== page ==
Driver medical standard changes

September 8, 2016

All TWU members need to be aware that new medical standards come into effect for drivers of private, heavy vehicle, light vehicles, motorbikes and commercial vehicles on October 1.

Members are reminded that they should not be pressured by management trying to force medicals. It is a TWU members’ right to choose not to have a medical. IF YOU ARE UNSURE – CONTACT THE TWU ON 1300 727 614 OR SPEAK WITH YOUR WORKPLACE DELEGATE OR ORGANISER.

Notwithstanding, the new standardsapproved by the Commonwealth and all state and territory transport ministers – are designed to provide doctors and other health professionals greater guidance on whether patients are fit to drive.

They are contained in Assessing Fitness to Drive – an Austroads and National Transport Commission (NTC) joint publication – which details the medical standards for driver licensing for use by health professionals and driver licensing authorities.

NTC CEO Paul Retter said they allowed for greater consistency in decision-making for medical professionals and assists them in having conversations with drivers about driving specifics.

“This includes new features such as flow charts to guide assessment of conditions such as epilepsy and dementia, a questionnaire to assist assessment of drivers with diabetes and more detailed information about determining and supporting functional driver capacity,” he said.

Driver licensing authorities consider this advice when making decisions about an individual’s licence status.

Of particular note for professional drivers are changes to the way sleep apnoea is diagnosed and determined. Currently, drivers are asked to self-report their level of sleepiness using a questionnaire, which is then used to calculate risk of having the condition and how adversely it may affect their driving.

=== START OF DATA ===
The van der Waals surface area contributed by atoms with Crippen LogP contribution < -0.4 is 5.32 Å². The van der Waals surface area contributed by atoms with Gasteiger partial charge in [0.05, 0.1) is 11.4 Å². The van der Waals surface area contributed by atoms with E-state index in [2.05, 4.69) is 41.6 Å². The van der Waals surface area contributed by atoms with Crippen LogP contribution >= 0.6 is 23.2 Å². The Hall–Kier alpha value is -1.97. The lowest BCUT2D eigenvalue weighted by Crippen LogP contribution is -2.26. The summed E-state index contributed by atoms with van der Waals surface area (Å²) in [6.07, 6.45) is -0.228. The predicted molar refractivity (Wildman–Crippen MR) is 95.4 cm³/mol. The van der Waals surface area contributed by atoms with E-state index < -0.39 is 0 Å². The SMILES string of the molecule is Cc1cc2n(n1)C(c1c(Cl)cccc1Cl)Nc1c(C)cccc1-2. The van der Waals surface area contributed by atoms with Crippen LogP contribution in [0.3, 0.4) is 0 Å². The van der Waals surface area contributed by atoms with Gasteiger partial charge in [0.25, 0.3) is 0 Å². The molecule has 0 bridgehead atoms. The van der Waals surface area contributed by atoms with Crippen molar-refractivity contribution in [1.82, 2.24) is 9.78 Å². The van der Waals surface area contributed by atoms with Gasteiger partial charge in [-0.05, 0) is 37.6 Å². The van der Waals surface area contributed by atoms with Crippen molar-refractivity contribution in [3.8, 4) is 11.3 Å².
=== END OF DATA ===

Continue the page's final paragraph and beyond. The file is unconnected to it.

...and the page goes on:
However, it is believed this method may have historically underestimated the number of drivers with sleep apnoea after a recent study of 325 long-distance Australian truck drivers found over 40-per-cent were likely to have undiagnosed sleep apnoea. Just 12-per-cent would have tested positive using the questionnaire. As a result, the new guidelines demand doctors make a clinical judgement and not rely on subjective questionnaires to rule out sleep apnoea.

The new standards also include important changes to hearing guidelines that help determine when a driver must be referred for an audiometry test. In the past, truck drivers have been forced to stop work, even when wearing hearing aids because of failing to meet hearing requirements. However, they may now be saved from the sack as the new standards make it clear that expert drivers can be individually assessed for their ability to keep driving safely.

This assessment could include a specialist considering the driver’s medical and driving history, the driving task and any assistive devices like extra mirrors that could be used. It could also involve a practical driver assessment. For a full summary of all changes, visit


  • You do not have to be treated by a company doctor and have the right to attend a medical practitioner of your choice for medical treatment, be it work-related or not
  • An employer can request an employee provide medical evidence about their fitness to work (but only when that employer has a genuine need for the information to consider a workers ability to perform a task).
  • If an employer requests an employee visit a company-approved doctor the employee should insist on being provided a list of questions the employer wishes the doctor to answer and then ascertain whether the employer is asking irrelevant questions of the doctor.
  • Importantly, an employer can only come to an examination and communicate with the company doctor about relevant issues with an employee’s consent. If the employer is pressuring you about a company representative attending a medical, CALL THE UNION immediately.

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